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Exhibit Serves Up History of Tea

Exhibit Serves Up History of Tea

Current installation at the Fowler Museum highlights fresh flavors of an ancient brew, reports The Daily Bruin.

The first lecture, with UCLA professor of history Sanjay Subrahmanyam at 7 p.m. on Sept. 24, considers world trade issues and India's transformation by the advent of tea plantations by the colonial powers.


By Ruiling Erica Zhang for The Daily Bruin
Sept. 20, 2009 at 5:26 p.m.

On campus, caught in a trivial debate with a pal over which is the better iced tea brand, Lipton or Arizona, few of us would think of the long journey tea has traveled in history to get here since its beginnings in China's Zhou dynasty.

So put that debate on hold. From now until November 29, head over to the Fowler Museum for Steeped in History: The Art of Tea. The exhibit traces the rich, heavily conflicted history and culture of tea through art collected across three continents and several centuries.

Unlike most people, Curator Beatrice Hohenegger did not become interested in tea because she liked drinking it. Even now she maintains that she is "not a tea specialist" and doesn't drink tea as often as she would like to.

"One (reason) is I can't have too much caffeine, two is I can't afford it," she said.

Instead, it was the historical link between tea and opium that piqued her fascination.

Importing increasingly large amounts of tea from China in the early 1800s, Britain had wanted to trade while China wanted cash. Britain looked for a desirable good to trade and found opium. The connection between the Opium War in 1839 and its second wave about 20 years later "is a very dark chapter in colonial history," Hohenegger explained, and while tea was not the sole cause, it was a huge trigger.

The exhibit is set up in four parts, beginning with an introductory section that includes a display of various teas, differently shaped, colored and uniquely manufactured, that may interest those less familiar with tea.

The first section of the exhibit focuses on China, where tea began as a crop, and showcases watercolor scrolls as well as centuries-old Chinese tea bowls on loan from the San Francisco Asian Art Museum, Hohenegger said.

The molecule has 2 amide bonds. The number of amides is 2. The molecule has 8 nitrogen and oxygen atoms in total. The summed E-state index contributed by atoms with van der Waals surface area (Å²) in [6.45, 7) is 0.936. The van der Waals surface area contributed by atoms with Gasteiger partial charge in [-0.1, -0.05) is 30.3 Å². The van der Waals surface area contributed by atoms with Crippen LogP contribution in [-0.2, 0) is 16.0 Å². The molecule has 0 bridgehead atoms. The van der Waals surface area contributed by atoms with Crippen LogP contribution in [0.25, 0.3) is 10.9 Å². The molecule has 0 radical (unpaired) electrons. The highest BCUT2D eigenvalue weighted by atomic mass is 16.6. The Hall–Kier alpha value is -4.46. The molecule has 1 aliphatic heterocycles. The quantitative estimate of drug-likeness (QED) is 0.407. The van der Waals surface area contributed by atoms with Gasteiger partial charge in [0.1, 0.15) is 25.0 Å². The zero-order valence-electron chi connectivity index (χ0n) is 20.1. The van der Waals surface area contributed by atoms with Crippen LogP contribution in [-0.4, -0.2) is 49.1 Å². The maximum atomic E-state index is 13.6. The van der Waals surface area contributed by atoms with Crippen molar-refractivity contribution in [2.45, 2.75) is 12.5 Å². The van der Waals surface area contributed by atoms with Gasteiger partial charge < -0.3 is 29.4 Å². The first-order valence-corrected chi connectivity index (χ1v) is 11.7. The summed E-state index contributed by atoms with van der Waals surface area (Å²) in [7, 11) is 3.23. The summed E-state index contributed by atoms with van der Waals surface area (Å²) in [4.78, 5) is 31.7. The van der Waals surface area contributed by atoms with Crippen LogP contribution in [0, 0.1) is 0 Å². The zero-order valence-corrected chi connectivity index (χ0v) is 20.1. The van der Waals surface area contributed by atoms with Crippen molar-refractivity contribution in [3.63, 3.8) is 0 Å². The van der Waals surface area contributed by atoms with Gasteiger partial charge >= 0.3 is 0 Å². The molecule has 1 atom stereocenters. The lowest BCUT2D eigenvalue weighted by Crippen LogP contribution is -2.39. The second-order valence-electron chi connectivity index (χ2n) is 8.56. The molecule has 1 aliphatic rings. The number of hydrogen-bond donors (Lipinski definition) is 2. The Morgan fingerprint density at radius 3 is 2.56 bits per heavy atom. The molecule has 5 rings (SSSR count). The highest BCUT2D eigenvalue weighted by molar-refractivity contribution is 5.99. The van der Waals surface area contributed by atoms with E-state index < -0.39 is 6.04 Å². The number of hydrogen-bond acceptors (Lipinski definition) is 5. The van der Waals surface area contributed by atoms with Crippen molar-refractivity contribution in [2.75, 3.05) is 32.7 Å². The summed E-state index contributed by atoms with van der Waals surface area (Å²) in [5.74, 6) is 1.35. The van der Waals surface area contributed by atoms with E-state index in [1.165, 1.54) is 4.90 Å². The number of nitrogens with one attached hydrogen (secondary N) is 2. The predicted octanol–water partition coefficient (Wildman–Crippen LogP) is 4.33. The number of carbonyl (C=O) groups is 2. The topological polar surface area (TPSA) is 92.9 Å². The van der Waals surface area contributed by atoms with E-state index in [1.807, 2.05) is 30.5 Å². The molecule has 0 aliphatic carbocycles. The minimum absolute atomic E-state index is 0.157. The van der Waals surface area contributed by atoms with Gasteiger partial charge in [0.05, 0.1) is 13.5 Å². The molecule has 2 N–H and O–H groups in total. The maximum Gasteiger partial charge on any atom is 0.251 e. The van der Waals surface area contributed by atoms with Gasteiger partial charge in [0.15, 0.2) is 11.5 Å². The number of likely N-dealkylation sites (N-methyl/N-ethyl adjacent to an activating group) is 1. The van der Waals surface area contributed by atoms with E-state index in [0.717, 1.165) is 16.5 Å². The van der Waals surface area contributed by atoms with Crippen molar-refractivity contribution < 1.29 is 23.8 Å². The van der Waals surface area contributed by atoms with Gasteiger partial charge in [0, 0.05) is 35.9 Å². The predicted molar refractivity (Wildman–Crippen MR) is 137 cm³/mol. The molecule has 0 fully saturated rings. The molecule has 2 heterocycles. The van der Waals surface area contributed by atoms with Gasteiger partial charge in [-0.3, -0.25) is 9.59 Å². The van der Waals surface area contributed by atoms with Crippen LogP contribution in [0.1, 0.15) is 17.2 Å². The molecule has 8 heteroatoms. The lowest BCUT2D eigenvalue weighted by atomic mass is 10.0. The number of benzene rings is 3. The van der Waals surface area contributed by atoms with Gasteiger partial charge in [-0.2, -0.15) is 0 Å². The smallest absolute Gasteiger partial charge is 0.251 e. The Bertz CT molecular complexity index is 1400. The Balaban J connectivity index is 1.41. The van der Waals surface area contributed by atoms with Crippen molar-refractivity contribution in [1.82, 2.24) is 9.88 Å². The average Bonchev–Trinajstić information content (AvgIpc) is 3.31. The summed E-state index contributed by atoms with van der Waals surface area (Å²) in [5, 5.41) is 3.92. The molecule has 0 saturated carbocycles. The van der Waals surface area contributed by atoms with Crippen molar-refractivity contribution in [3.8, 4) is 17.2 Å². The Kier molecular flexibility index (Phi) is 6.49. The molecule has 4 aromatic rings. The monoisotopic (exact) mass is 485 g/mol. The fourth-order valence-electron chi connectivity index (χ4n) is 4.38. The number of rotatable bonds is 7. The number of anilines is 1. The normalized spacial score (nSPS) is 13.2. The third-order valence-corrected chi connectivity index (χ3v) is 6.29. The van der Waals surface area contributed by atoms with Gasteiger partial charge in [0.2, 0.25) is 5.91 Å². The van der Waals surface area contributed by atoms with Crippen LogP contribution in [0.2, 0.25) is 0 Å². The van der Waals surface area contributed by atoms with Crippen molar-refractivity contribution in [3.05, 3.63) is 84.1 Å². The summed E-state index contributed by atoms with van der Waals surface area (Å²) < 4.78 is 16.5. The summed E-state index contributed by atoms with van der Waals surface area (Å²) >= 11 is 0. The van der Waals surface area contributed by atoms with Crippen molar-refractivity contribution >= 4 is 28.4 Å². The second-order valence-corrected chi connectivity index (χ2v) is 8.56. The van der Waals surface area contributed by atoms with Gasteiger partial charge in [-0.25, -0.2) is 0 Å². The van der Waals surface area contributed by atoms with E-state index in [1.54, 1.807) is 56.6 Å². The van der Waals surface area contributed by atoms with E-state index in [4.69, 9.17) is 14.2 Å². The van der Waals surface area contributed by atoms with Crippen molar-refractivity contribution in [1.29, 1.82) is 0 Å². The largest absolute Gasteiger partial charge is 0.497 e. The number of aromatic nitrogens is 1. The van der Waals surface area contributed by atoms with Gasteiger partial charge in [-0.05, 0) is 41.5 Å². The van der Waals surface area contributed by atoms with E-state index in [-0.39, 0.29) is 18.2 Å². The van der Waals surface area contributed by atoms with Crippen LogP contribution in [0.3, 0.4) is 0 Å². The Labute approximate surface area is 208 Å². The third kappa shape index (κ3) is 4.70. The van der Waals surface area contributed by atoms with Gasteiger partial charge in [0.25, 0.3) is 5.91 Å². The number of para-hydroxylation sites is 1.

Japan is the focus of the next section, which is dedicated to the importance of tea in Chanoyu, the Japanese tea ceremony and tea-drinking culture.

The third section, called "Tea Craze in the West," looks at the arrival of tea in the West at the start of the 17th century. When tea-drinking was first popularized in the Netherlands, beautiful porcelain vessels from China and Japan, used to serve tea, came along with the tea imports.

Many early American oil paintings are on display and reflect the role tea played in colonial life and as a part of the American Revolution in major upheavals such as the Boston Tea Party. A silver sugar urn crafted by patriot Paul Revere is also available to view.

The last section explores how the British took the trade away from China by establishing large plantations in India, and includes historical photographs, posters and prints revealing the social and political role of tea in modern times.

In conjunction with the exhibit, the museum has planned numerous events to give patrons a more well-rounded view of the history and culture of tea, said Bonnie Poon, manager of public programs at the Fowler Museum.

These events include a lecture series co-sponsored by UCLA's Asia Institute, tea-tasting opportunities and bus trips within the city of Los Angeles.

"With the tea demonstrations, (participants) can actually see tea culture as it has been practiced for many years, as it is being practiced in contemporary times," Poon said. "And with the bus trips, people will have access to tea purveyors and tea aficionados they normally would not have access to."

The lecture series corresponds to the four-part focus of the exhibit, said Elizabeth Leicester, assistant director of the Asia Institute.

The first lecture, with UCLA professor of history Sanjay Subrahmanyam at 7 p.m. on Sept. 24, considers world trade issues and India's transformation by the advent of tea plantations by the colonial powers.

Scholar Pei-Kai Cheng from Hong Kong will also speak about the cultural significance of tea in ancient China, as well as the aesthetic choices that have influenced the development of porcelain wares at 3 p.m. on Oct. 24.

Local scholar Morgan Pitelka will present his lecture "Tea of the Samurai in Times of War and Peace," exploring the materialism and the tea culture in Japan.

"These lectures are meant to provide some deeper intellectual and academic context to the culture and political socioeconomic practice of tea," Leicester said. "(Tea is) a really interesting kind of connoisseur-appealing topic. ... It's easy to experience."

The idea to stage some kind of exhibit came to Hohenegger while researching for and writing her first book Liquid Jade: The Story of Tea from East to West, published in 2007.

"I was thinking there are so many interesting objects that have been created around tea, and they are so varied and so different from one culture to another, that a book does not really do it justice," she said.

Although Los Angeles is not a city one would associate with tea, Leicester pointed out the city's geographic locale on the Pacific Rim and its Asian American resident population that fosters appeal for such a topic.

"There is a kind of interest and affinity for looking East, but there is also – partly because of this new global community that we live in, we're finding an incredible popularity of tea culture," Leicester said. "It's just trendy right now, there are tea shops all over the place, tea connoisseurs ... people who have health and medical interests, so that dimension appeals to the LA people here too."